John Gillingham has written a vibrant, genuine, and intelligent book about the EU. Europe is in a very difficult position on the world stage. Unable to compete with the U.S. and the Indian and Chinese economy, Europe is slowly plunging into a major crisis, and Europeans are realizing that individual living standards are much higher in the rest of the Western and in the near future also Eastern world. The EU is kept at bay by a powerful, overpaid, and mostly unuseful bureaucracy, its Parliament lacks of any real power, and the Council and the Commission are unable to clearly define their roles as well as relations between them. The CAP has been a tragic failure, a way to implement protectionist policies which are benefitting only the rich aristocratic landowners still living in the Old Continent, while affecting the agricultural production of poor countries, such as Mozambique. It is like in an old Italian cartoon, "Alan Ford", where one of the characters, named "Superciuk", a superhero whose strenght was in his disgusting alcoholic breath, used to steal from the poor in order to give to the rich. CAP is the ultra-Superciuk of all the EU policies. Corruption is everywhere high, higher still the lack of accountability. European universities are becoming more and more big State offices, a hub of unionized idle/lazy employees, unfit to produce real research, let alone a good environment for undergraduate life. The EU suffers from a lack of democracy. Driven by a self-appointed elite, is more and more distant from the will and goals of the common people. It came not as a surprise that Dutch and French voters, in 2005, stopped the Constitution project. It was a project lacking entirely any down-to-earth approach to the happiness and well being of the European citizens. This book addresses all these issues, and many more. It is full of wit and pleasant to read. It gives also some insight into the measures that should be taken asap, in order to prevent the failure of the EU project. Downsizing EU burocracy, terminating the CAP, give more space to the free market and stress the principle of sussidiariety, i.e., to restore the old nation-states to their full power. Maybe even transfer the EU Parliament offices from dear Strassburg and Brussels to a single location (what already Tim Garton Ash suggested), possibly in a nice spot with a difficult name next to the Balaton Lake, Hungary. One might deduct, however, that this would mean the end of the EU, at least as it has been so far. But this is left as an open question. Certainly, the EU as it is now, hibernated and deeply contrasted by European peoples, cannot survive for a long time. Member states, such as France and Germany, are more and more detaching themselves from this project, and pursue their own independent and contradictory policies in foreign as well as internal affairs. This is what the American and European public needs to know about the EU. Other attempts, to give the EU what it does not deserve (J. Rifkin's The European Dream, for instance) just present a false and misleading idea of the EU and Europe in general. It is a continent which is approaching its "Untergang" (to quote Spengler), its end, at a fast pace. Maybe it is worth saving it. Maybe not. Civilizations have their own life, as everyone knows. They may rise and may die. Apart from God, nobody is eternal.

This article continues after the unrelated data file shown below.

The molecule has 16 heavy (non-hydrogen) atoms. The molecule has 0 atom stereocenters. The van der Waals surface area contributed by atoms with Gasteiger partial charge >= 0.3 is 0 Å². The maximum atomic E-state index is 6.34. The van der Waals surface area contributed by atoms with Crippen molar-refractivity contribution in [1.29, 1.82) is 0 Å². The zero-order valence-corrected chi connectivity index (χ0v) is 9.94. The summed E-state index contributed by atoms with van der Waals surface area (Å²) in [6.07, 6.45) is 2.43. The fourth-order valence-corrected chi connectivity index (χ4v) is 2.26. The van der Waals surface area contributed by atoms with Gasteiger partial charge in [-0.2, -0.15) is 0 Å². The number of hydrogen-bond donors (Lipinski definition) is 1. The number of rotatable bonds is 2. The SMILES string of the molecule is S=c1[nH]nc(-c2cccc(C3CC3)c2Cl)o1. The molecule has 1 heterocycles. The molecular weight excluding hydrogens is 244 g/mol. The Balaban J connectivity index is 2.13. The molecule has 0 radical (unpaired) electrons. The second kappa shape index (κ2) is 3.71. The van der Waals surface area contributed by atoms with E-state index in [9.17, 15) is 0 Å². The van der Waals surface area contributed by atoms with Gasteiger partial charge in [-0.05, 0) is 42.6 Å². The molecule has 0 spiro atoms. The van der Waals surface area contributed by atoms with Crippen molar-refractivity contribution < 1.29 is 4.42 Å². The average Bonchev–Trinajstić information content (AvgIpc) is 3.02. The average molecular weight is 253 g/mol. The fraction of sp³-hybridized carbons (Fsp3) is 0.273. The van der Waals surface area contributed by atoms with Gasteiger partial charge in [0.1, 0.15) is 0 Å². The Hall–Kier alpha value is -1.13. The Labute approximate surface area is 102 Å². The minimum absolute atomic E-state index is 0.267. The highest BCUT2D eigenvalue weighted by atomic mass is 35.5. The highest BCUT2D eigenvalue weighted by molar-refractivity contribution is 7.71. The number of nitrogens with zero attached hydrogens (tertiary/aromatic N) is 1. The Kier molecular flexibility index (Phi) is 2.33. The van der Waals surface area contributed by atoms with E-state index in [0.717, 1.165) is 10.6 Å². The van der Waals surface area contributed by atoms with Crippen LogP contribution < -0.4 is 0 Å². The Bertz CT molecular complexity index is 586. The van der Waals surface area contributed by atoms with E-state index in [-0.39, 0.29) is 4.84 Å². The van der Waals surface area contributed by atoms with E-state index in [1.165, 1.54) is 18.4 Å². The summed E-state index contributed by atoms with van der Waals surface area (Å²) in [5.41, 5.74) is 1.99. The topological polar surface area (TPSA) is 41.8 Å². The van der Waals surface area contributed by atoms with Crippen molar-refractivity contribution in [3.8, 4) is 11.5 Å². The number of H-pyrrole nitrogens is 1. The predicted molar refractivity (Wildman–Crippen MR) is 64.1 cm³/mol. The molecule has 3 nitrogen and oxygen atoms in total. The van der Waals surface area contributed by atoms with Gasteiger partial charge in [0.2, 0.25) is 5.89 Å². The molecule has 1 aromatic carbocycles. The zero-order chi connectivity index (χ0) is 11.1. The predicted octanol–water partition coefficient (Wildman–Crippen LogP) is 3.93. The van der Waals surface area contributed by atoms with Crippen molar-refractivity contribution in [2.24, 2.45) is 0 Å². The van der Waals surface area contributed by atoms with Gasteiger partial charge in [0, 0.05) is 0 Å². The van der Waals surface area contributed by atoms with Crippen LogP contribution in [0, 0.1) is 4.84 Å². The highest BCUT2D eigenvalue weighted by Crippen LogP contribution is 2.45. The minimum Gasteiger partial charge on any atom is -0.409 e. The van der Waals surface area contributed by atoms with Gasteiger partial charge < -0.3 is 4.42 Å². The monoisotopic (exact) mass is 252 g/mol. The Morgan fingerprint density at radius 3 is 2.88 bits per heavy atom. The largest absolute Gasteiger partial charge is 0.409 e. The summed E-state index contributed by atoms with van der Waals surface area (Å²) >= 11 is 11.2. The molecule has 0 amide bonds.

Paolo Bernardini (Boston University)